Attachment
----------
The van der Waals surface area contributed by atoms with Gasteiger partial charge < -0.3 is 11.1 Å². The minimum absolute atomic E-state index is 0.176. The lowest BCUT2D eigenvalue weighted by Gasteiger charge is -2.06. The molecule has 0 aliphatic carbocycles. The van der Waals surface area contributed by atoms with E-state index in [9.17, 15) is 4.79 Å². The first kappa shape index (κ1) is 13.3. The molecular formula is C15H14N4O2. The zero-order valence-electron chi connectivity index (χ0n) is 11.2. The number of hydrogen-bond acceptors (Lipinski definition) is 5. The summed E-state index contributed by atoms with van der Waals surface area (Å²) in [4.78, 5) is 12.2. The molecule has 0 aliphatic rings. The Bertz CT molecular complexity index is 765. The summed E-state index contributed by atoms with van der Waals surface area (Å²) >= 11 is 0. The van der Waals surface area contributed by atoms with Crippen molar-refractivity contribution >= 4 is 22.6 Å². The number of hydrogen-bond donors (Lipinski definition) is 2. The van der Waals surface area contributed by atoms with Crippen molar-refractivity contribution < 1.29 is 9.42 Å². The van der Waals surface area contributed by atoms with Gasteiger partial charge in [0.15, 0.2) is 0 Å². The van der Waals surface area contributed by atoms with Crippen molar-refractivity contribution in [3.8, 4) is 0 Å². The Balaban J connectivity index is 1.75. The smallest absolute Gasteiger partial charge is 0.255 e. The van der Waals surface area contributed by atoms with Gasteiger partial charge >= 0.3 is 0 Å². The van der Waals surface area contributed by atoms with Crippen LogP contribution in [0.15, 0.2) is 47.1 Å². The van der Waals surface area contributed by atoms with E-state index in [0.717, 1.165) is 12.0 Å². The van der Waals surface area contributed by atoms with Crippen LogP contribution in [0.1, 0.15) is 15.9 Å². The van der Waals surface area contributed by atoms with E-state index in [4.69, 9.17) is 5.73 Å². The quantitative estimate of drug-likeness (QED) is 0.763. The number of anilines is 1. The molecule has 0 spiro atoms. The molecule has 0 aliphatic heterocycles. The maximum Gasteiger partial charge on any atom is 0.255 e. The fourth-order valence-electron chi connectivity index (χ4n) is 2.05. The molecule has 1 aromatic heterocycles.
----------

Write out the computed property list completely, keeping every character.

The van der Waals surface area contributed by atoms with Gasteiger partial charge < -0.3 is 11.1 Å². The minimum absolute atomic E-state index is 0.176. The lowest BCUT2D eigenvalue weighted by Gasteiger charge is -2.06. The molecule has 0 aliphatic carbocycles. The van der Waals surface area contributed by atoms with E-state index in [9.17, 15) is 4.79 Å². The first kappa shape index (κ1) is 13.3. The molecular formula is C15H14N4O2. The zero-order valence-electron chi connectivity index (χ0n) is 11.2. The number of hydrogen-bond acceptors (Lipinski definition) is 5. The summed E-state index contributed by atoms with van der Waals surface area (Å²) in [4.78, 5) is 12.2. The molecule has 0 aliphatic rings. The Bertz CT molecular complexity index is 765. The summed E-state index contributed by atoms with van der Waals surface area (Å²) >= 11 is 0. The van der Waals surface area contributed by atoms with Crippen molar-refractivity contribution >= 4 is 22.6 Å². The number of hydrogen-bond donors (Lipinski definition) is 2. The van der Waals surface area contributed by atoms with Crippen molar-refractivity contribution < 1.29 is 9.42 Å². The van der Waals surface area contributed by atoms with Gasteiger partial charge in [0.15, 0.2) is 0 Å². The van der Waals surface area contributed by atoms with Crippen molar-refractivity contribution in [3.8, 4) is 0 Å². The Balaban J connectivity index is 1.75. The smallest absolute Gasteiger partial charge is 0.255 e. The van der Waals surface area contributed by atoms with Gasteiger partial charge >= 0.3 is 0 Å². The van der Waals surface area contributed by atoms with Crippen LogP contribution in [0.15, 0.2) is 47.1 Å². The van der Waals surface area contributed by atoms with E-state index in [0.717, 1.165) is 12.0 Å². The van der Waals surface area contributed by atoms with Crippen LogP contribution in [0.1, 0.15) is 15.9 Å². The van der Waals surface area contributed by atoms with E-state index in [4.69, 9.17) is 5.73 Å². The quantitative estimate of drug-likeness (QED) is 0.763. The number of anilines is 1. The molecule has 0 spiro atoms. The molecule has 0 aliphatic heterocycles. The maximum Gasteiger partial charge on any atom is 0.255 e. The fourth-order valence-electron chi connectivity index (χ4n) is 2.05. The molecule has 1 aromatic heterocycles.